The Water Man (PG)

Age 10+

Touching family drama explores love, friendship and loss.

The Water Man,” actor David Oyelowo’s directorial debut, is about Gunner Boone (Lonnie Chavis of “This Is Us”), a boy who tries to track down a local folk legend to save his sick mother (Rosario Dawson). This family drama is tween-friendly overall but does contain a few disturbing moments of brief peril, occasional language (“d---,” “BS,” “crap”) and discussions of cancer, death and child abuse. Scary scenes include a creepy-looking folk legend, a moment when a boy looks like he’s going to fall into rapids, an instance when a girl pushes a boy down on the ground, and a brief encounter with bugs that kids have to run away from in a hurry. Amid the serious themes are messages about honesty, courage, compassion and teamwork, as well as the importance of strong parent-child relationships. (92 minutes)

At area theaters.

Finding You (PG)

Age 10+

Pleasant romance about self-discovery has some drinking.

Finding You” is a wholesome, Ireland-set romance based on Jenny B. Jones’s Y.A. novel “There You’ll Find Me,” which is really about finding yourself. While it’s unquestionably about a young couple finding love, the elements are soft enough that it feels more like a family film with a touch of romance (there are two kisses and some hand-holding). Lead character Finley (Rose Reid) is role model material: She’s caring, thoughtful and self-confident. But female characters are also portrayed somewhat stereotypically: obsessed and gossipy, conniving and mean, and jealous and possessive. Finley’s love interest is a celebrity, and the story explores some of the unpleasant reality behind the management of child actors and their lack of agency over their own lives. Scenes take place inside a pub, a young character appears to be drinking in photos and a well-respected musician is often shown drunk. Expect to hear some Britain-specific profanity. The movie includes a faith-based element that feels authentic to the story, and characters demonstrate integrity. (115 minutes)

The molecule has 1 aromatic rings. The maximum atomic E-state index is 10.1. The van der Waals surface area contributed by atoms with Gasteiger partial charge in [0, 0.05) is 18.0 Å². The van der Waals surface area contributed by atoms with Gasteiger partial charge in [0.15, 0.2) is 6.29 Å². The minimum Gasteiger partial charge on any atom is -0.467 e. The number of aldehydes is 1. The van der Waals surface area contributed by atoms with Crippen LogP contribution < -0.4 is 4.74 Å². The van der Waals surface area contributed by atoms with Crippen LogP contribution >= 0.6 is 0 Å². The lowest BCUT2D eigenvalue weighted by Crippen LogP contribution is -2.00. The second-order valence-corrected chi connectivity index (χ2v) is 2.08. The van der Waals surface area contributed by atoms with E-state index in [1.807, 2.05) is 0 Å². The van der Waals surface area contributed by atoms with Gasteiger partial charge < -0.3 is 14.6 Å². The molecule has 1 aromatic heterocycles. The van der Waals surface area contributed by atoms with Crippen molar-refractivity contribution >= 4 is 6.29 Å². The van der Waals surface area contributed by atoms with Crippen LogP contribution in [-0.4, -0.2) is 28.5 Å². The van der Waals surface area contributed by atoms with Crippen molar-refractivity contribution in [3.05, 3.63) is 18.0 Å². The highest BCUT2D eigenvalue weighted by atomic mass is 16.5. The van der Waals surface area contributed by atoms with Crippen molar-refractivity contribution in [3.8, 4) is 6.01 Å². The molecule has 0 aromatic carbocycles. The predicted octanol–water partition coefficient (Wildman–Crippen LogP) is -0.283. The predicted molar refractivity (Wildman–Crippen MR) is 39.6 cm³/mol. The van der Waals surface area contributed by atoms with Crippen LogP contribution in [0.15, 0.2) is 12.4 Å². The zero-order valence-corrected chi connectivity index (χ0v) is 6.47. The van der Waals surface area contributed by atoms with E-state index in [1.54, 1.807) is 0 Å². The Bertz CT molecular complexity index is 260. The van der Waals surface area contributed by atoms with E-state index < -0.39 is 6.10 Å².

At area theaters.

Best Summer Ever (Unrated)


Age 13+

Joyous teen musical embraces inclusion; language, drugs.

Best Summer Ever” is a well-intentioned teen musical with positive messages and portrayals but also a lot of language and a plot line about growing and selling drugs. The teens with disabilities portrayed here include some in wheelchairs, others with Down syndrome, and many with apparent developmental or physical challenges. They are treated no differently than the able-bodied characters, and most of the teens and adults show one another empathy. The lead character, who uses a wheelchair, has two mothers who make a living growing and selling marijuana. Her boyfriend, who is Black, is struggling with his identity as a football player when all he really wants is to dance. A selfish cheerleader tries to bribe him by threatening to share pictures of him dancing on social media. There’s kissing and flirting, a drawing of a penis, and some un-scary accidents. A teen’s parents are dead. A girl holds up two middle fingers, and language include “s---,” “bulls---,” “d---,” “g--d---,” “d-----,” “d--k,” “d---head,” “blow me,” “a--,” “hell,” “Oh my God/Goddess,” “Jesus,” “skank,” “stupid” and “fool.” Executive producers on the film include Maggie Gyllenhaal, Peter Sarsgaard, Jamie Lee Curtis, Ted Danson, Amy Brenneman and Mary Steenburgen. (79 minutes)

Available on Amazon Prime, Apple TV, Google Play, Vudu and YouTube.

Cruel Summer (TV-14)


Age 14+

Creepy abduction is the anchor of this twisty teen mystery.

Cruel Summer” is a series about a popular teen who goes missing and the aftermath. The show’s focus on popularity is one of its strong points; it displays the pain of exclusion and the things people and, in particular, teen girls do to get and maintain popularity and power, including gossip and exclusion. An abduction is at the center of this show’s drama; expect to see a teen girl confined and abused by an adult man and to see her loved ones grieving in various ways. Sexual visuals are generally confined to kissing, including passionate kissing, but there are references to teens and others having sex, sometimes in vulgar language. A teen boy hits a girl in the nose, making her bleed, during an emotional moment; she forgives him immediately. A depressed teen drinks a glass of liquor while brooding over TV; another teen jokes about his father giving him his “first” beer on his 15th birthday. Language is infrequent: “hell,” “s---.” The show’s overall tone is dark and bleak; families and friends have battles and are at odds; teens are depressed and in need of help. (Roughly 45-minute episodes)

Available on Freeform.

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